The New Woman’s Fashion Revolution: 1880 to 1980

BRANDON, MB October 12, 2018 –Eileen Trott, Curator, Daly House Museum announced today that the Museum has launched an exciting new exhibit in its Community Gallery to celebrate Women’s History Month.  It’s a 100-year retrospective that focuses on the unprecedented changes in women’s fashions from the 1880s to the 1980s and the underlying seismic shifts in women’s roles in Canadian Society.    Artifacts from the Museum’s own collections examine the emergence of the “New Woman” as she was dubbed in popular culture from the 1890s. During this time period women started to move away from their traditional domestic roles and began pursuing higher education, office jobs, active sports, and social reforms. The active lives of the new woman required more practical streamlined clothing than the many-layered, heavily draped outfits of the late Victorian lady.

A fashion timeline of costumed mannequins shows the progression of women’s dresses, most noticeably in their size and shape, the fabrics and layers used, and the varying necklines, waistlines and skirt lengths deployed.  A sampling of women’s undergarments and accessories illuminate how women achieved the desired/required shape. An array of hats, shoes, and jewelry which complemented a woman’s look is also on display.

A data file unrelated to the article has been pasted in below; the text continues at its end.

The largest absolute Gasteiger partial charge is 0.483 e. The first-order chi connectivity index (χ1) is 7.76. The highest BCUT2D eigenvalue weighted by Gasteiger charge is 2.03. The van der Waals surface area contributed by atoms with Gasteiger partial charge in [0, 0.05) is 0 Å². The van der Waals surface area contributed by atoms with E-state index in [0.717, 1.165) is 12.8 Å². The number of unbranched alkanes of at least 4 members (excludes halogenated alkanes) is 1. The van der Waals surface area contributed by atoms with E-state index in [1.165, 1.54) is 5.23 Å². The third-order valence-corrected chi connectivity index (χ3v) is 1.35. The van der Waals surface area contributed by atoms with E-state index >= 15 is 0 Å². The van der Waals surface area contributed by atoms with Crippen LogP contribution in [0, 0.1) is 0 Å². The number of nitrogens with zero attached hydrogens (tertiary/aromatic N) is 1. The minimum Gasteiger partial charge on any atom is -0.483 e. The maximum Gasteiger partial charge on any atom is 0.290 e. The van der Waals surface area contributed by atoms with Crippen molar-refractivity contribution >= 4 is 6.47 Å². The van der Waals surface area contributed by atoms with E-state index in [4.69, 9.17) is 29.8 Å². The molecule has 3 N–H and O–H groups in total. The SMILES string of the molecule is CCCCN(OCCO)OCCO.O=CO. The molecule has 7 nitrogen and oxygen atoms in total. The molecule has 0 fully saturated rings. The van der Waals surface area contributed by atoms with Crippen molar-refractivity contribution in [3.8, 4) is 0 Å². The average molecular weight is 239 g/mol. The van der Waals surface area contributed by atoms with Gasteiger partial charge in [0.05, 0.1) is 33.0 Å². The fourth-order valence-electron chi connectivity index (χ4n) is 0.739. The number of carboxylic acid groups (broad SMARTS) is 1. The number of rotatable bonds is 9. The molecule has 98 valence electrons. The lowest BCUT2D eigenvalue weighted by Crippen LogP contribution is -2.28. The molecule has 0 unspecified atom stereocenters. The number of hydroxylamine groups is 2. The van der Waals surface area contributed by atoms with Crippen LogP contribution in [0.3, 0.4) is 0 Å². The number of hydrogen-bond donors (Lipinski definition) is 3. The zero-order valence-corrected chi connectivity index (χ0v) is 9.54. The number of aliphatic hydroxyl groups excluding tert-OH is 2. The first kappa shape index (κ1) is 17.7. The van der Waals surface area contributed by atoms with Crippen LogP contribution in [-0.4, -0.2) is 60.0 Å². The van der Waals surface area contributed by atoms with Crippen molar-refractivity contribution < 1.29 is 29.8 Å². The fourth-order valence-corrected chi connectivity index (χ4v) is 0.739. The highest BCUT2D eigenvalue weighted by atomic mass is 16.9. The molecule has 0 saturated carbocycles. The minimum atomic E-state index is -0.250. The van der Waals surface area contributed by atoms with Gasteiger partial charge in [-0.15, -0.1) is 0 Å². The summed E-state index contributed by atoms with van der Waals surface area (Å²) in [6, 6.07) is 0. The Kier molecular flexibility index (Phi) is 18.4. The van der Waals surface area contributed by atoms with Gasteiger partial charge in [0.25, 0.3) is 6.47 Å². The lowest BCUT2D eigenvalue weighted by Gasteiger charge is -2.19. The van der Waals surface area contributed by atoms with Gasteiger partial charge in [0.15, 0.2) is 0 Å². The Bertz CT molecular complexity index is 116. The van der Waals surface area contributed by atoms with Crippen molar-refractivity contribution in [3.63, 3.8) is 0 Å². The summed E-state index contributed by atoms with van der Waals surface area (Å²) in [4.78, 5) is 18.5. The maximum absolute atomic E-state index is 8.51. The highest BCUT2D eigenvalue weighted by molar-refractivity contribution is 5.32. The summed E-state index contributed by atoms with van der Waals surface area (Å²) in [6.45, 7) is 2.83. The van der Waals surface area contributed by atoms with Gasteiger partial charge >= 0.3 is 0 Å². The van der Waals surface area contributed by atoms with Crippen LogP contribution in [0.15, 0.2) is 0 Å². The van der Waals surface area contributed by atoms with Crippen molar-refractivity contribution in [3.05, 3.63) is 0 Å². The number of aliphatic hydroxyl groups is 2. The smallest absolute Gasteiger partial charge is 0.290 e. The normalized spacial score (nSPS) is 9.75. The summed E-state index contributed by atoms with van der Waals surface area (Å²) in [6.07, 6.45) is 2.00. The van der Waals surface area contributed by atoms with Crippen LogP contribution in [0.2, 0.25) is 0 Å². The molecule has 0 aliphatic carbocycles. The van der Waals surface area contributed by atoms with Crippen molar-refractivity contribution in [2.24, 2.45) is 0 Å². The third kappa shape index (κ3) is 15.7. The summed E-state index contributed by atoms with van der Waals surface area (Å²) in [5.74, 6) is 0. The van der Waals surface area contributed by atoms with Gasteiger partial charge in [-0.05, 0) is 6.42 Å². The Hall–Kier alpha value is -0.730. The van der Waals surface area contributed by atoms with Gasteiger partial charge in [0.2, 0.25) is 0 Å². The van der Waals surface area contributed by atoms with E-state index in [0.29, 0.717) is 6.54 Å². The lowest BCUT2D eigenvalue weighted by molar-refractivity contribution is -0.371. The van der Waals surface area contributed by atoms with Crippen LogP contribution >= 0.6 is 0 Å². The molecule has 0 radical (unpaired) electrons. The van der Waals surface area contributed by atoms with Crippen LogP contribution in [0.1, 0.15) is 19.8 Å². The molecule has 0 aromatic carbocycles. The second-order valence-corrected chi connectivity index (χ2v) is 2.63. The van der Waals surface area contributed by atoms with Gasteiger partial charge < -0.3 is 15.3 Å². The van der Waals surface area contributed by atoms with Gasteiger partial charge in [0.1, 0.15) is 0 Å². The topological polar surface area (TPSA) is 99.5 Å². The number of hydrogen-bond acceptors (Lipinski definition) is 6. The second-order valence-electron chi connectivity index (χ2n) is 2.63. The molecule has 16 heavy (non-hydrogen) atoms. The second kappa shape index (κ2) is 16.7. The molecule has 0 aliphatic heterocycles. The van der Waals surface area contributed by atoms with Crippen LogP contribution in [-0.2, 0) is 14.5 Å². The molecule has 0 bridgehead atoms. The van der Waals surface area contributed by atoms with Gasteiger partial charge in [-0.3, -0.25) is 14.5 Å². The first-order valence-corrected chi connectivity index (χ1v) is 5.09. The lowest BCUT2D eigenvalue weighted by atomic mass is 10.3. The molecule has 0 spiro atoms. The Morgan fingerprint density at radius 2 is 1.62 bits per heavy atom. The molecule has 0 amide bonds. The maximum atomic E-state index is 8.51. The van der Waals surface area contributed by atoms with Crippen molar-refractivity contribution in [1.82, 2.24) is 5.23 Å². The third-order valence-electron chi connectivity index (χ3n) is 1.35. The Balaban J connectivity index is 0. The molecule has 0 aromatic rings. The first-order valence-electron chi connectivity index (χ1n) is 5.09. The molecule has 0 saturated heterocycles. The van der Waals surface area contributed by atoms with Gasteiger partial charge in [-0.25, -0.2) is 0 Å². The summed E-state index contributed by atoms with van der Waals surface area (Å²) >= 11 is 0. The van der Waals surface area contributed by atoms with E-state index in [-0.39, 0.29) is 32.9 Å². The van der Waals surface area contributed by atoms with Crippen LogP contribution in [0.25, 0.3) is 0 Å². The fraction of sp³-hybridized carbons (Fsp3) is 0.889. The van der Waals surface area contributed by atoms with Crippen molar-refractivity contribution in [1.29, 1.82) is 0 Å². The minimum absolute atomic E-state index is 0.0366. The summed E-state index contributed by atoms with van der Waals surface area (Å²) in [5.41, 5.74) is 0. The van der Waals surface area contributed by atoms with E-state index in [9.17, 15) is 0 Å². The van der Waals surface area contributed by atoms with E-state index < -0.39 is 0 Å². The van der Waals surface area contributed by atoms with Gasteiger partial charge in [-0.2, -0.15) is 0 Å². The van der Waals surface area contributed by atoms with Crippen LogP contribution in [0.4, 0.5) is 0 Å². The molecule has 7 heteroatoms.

Scattered throughout the exhibit photographs depict the styles of local women and store front displays from local businesses.  A section of these photographs highlight the clothing that represents the active outdoor life of the New Woman.  This active woman defied societal rules to create clothing that allowed women  to participate energetically in tennis or to wheel her bicycle down a country lane, but societal ideas of “proper” feminine attire slowed the progress of more practical sportswear including swimwear.

1912 Blue Afternoon Dress originally belonging to Gwendolyn McGregor, the daughter of Lieutenant Governor of Manitoba J.D. McGregor.

“The New Woman’s Fashion Revolution: 1880-1980” is a stunning visual experience bound to appeal to costume lovers and historians alike. By tracing the evolution of fashion that took place in reaction to the numerous changes in women’s roles, visitors are reminded of how intertwined decorative arts are with the culture of the times.

This exhibit was made possible through the support of Manitoba Heritage Grants.  Daly House Museum is grateful for this support.

Exhibit will run until February 28, 2019.

Visit Us On FacebookVisit Us On Twitter